Botanist and plant conservationist Peter Wyse Jackson, from
Missouri, sums up the 'grand challenges' for botanic
gardens in the future during the closing lecture of the 5th
Global Botanic Gardens Congress in Dunedin yesterday.
A major international conference held in Dunedin over the
past week drew to a close yesterday amid plaudits for the city
and its people.
The 5th Global Botanic Gardens Congress attracted 347
delegates from 45 countries to the city for the week for the
conference, which largely took place in the city's recently
refurbished Dunedin Centre.
Closing the conference, incoming chairman of Botanic Gardens
Conservation International (BGCI) Stephen Blackmore, Regius
Keeper at the Royal Botanic Garden in Edinburgh, said the
congress had been ''exceptional''.
''Several people here had said they think it has been the
best global congress yet.''
The day of excursions around Dunedin, including visits to
Orokonui Ecosanctuary and Taiaroa Head on Wednesday had been
a particular highlight, ''so wonderful and different'', he
Botanic Garden Australia New Zealand president Anne Duncan
thanked Dunedin, specifically the ''fantastically warm
welcome'' delegates received from the community, while BGCI
secretary-general Sara Oldfield said it had been ''absolutely
wonderful'', and seeing the albatross at Taiaroa Head had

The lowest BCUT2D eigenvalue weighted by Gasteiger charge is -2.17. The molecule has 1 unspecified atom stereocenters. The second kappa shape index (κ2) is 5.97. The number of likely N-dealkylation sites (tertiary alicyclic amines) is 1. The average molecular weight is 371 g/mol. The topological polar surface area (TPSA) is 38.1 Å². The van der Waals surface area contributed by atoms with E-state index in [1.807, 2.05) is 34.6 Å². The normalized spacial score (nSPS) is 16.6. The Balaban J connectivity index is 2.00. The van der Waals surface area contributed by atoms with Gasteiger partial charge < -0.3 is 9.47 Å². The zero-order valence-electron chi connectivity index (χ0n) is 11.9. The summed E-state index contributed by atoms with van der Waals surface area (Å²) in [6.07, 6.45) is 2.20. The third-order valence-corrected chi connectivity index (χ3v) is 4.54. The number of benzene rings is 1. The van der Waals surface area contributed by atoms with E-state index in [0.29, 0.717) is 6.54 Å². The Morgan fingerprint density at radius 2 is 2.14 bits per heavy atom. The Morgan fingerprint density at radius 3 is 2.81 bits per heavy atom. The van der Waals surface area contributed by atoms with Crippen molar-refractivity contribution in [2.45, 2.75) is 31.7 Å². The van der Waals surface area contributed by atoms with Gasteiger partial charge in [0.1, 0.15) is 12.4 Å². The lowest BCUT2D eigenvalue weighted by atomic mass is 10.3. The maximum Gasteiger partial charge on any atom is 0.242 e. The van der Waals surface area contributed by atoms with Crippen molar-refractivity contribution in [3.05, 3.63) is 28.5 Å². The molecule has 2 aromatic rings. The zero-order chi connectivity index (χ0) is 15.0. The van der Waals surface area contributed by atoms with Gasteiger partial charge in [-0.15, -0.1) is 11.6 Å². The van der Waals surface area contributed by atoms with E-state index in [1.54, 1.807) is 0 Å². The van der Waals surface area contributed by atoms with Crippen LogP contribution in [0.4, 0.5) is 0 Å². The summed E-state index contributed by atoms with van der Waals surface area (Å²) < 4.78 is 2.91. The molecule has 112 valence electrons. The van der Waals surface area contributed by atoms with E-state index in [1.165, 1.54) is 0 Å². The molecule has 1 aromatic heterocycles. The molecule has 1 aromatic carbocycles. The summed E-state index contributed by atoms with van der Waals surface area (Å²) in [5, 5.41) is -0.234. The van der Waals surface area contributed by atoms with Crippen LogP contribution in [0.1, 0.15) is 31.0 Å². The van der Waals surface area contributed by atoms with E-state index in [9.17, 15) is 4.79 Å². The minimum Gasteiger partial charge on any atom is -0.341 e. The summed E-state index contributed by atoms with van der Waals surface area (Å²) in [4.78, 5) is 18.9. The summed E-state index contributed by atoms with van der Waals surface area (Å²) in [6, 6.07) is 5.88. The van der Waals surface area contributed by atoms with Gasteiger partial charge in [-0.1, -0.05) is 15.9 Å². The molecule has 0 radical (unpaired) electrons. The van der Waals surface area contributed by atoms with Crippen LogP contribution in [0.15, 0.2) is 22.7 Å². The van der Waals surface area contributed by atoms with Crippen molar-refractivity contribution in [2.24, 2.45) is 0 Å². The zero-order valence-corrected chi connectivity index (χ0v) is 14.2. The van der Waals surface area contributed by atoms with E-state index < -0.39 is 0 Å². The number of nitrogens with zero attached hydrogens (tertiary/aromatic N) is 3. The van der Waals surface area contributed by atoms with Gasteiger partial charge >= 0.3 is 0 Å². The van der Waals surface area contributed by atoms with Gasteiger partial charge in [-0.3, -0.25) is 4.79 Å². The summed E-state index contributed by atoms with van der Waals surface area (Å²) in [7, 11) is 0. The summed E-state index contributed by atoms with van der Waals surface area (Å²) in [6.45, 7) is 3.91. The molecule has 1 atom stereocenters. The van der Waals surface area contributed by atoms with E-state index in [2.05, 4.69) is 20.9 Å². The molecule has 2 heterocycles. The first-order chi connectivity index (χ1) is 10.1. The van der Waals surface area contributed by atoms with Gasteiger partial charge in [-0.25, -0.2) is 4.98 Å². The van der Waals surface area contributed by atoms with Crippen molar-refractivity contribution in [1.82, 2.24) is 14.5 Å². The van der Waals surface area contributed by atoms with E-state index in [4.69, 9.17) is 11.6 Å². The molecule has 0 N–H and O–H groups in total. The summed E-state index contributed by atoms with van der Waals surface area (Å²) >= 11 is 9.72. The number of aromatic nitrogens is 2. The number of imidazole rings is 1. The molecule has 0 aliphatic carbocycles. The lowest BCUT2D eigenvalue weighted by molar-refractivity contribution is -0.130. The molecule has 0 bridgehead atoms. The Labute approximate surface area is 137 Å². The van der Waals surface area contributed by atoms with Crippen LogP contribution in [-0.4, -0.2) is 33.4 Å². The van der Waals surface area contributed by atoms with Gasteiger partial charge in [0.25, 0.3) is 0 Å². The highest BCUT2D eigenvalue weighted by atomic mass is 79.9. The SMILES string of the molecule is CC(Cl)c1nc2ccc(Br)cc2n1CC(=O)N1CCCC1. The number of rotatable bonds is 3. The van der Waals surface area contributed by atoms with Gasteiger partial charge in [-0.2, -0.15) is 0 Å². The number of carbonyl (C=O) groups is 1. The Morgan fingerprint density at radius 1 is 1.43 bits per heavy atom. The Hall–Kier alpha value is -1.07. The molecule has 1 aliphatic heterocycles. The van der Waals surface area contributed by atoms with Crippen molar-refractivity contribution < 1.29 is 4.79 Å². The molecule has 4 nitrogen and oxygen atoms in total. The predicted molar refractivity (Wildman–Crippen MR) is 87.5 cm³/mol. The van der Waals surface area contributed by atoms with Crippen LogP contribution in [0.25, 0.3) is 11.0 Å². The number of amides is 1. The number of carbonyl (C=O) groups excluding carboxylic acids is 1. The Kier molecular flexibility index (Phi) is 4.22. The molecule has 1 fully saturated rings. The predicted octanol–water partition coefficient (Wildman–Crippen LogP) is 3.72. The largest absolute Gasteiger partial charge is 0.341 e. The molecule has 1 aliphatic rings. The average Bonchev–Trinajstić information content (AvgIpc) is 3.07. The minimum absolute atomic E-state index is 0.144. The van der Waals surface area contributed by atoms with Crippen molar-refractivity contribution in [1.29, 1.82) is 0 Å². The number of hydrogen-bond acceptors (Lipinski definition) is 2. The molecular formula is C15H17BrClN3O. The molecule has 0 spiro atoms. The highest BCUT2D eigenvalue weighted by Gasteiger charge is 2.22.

been ''a special lifetime experience'' for her personally.
Photos by Craig Baxter.
A lot had been achieved during the congress, she said.
The roles of botanic gardens, challenges for the future and
ways of addressing those had been debated and agreed, including
strong agreement that one of the main roles of botanic gardens
was to help address global issues such as food security and
Dunedin Botanic Garden team leader Alan Matchett received a
standing ovation from delegates for his and his team's
efforts in organising the event.
Earlier, in the closing lecture of the congress, president of
the Missouri Botanical Garden, and one of the world's best
known botanists, Peter Wyse Jackson, outlined the recent
successes of botanic gardens and the challenges for them in
He said one of the most obvious successes was the growth in
numbers of botanic gardens, from 798 worldwide in 1983 to
3116 in 2013.
There was a now a strong world network of gardens. Instead of
the mainly science research and living collection managers
and public amenities with limited educational roles they were
in the 1980s, the gardens were now multipurpose botanical
resource centres serving cities, countries and the world
through global strategies to conserve threatened plant
He highlighted the importance of expanding plant conservation
and environmental education through botanic gardens, and the
increasingly influential role of botanic gardens in the
development of international policies in biodiversity
The challenges now were for botanic gardens to work together
and share information more effectively, take more leadership
in sustainability and environmental education by being more
engaging, accessible and relevant, push boundaries in plant
science and work out how to support and sustain all of the
botanic gardens built over the past decade.
The Dunedin City Council, the main sponsor of the congress,
contributed $70,000 to the event, which was estimated to
inject more than $1.5 million to the Dunedin economy over the
A spokeswoman said the congress was charged $20,000 for venue
hire, which was not part of the sponsorship deal.